23. The method of claim 22 wherein the protein is detected by an antibody specific to the protein.
24. The method of claim 1, 2, 5, 6 or 7 wherein gene expression is detected by measuring a characteristic of the gene.
25. The method of claim 24 wherein the characteristic measured is selected from the group consisting of DNA amplification, methylation, mutation and allelic variation.
26. A method of generating a lung cancer prognostic patient report comprising the steps of:
determining the results of any one of claims 1, 2, 5, 6 or 7; and
preparing a report displaying the results.
27. The method of claim 26 wherein the report contains an assessment of patient outcome and/or probability of risk relative to the patient population.
28. A patient report generated by the method according to claim 26.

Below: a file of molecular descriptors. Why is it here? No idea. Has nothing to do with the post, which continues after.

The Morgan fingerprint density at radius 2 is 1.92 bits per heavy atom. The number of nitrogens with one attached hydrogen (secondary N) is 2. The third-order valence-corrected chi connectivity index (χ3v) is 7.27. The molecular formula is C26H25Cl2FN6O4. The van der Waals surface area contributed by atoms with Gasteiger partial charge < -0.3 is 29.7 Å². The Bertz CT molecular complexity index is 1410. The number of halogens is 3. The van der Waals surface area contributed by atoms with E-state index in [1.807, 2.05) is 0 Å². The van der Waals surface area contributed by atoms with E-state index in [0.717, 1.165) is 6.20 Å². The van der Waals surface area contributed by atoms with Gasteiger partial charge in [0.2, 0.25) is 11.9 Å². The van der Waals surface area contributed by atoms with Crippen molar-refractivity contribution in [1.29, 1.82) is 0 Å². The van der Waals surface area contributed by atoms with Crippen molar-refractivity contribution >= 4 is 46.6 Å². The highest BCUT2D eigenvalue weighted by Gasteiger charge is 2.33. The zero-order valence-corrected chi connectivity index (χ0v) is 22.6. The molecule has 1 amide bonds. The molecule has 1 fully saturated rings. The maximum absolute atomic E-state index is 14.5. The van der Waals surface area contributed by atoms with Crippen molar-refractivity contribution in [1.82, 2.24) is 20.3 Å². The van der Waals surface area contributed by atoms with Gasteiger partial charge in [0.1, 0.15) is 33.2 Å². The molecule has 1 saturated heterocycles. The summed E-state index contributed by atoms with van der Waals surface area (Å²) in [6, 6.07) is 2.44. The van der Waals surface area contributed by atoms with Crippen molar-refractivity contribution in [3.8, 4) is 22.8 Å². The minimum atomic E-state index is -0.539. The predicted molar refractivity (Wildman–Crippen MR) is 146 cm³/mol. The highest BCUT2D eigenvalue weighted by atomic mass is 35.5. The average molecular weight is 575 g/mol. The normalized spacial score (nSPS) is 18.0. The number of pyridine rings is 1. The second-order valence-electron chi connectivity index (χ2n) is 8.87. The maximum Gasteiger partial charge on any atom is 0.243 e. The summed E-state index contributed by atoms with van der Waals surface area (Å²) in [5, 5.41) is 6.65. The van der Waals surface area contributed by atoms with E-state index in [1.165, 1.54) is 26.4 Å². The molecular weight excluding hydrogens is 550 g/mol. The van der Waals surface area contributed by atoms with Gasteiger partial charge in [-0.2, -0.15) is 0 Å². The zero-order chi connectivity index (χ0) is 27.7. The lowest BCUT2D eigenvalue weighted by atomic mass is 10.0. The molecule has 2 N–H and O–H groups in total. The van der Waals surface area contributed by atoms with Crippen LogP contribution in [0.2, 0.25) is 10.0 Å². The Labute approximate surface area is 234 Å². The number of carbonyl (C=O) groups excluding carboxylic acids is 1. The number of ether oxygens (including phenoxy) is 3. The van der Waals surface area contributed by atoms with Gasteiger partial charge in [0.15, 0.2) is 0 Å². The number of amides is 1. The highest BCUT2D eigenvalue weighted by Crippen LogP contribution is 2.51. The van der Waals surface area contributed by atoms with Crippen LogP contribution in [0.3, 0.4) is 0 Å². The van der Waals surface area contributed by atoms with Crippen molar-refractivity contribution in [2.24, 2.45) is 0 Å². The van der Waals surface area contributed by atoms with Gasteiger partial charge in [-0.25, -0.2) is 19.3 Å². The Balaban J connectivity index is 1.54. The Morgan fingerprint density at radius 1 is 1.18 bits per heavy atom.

29. A composition comprising at least one probe set selected from the group consisting of: Marker genes corresponding to those selected from Table 1, Table 4, Table 5 or Table 7.
30. A kit for conducting an assay to determine lung cancer prognosis in a biological sample comprising: materials for detecting isolated nucleic acid sequences, their complements, or portions thereof of a combination of genes selected from the group consisting of Marker genes corresponding to those selected from Table I, Table 4, Table 5 or Table 7.
31. The kit of claim 30 further comprising reagents for conducting a microarray analysis.
32. The kit of claim 30 further comprising a medium through which said nucleic acid sequences, their complements, or portions thereof are assayed.
33. Articles for assessing lung cancer status comprising: materials for detecting isolated nucleic acid sequences, their complements, or portions thereof of a combination of genes selected from the group consisting of Marker genes corresponding to those selected from Table 1, Table 4, Table 5 or Table 7.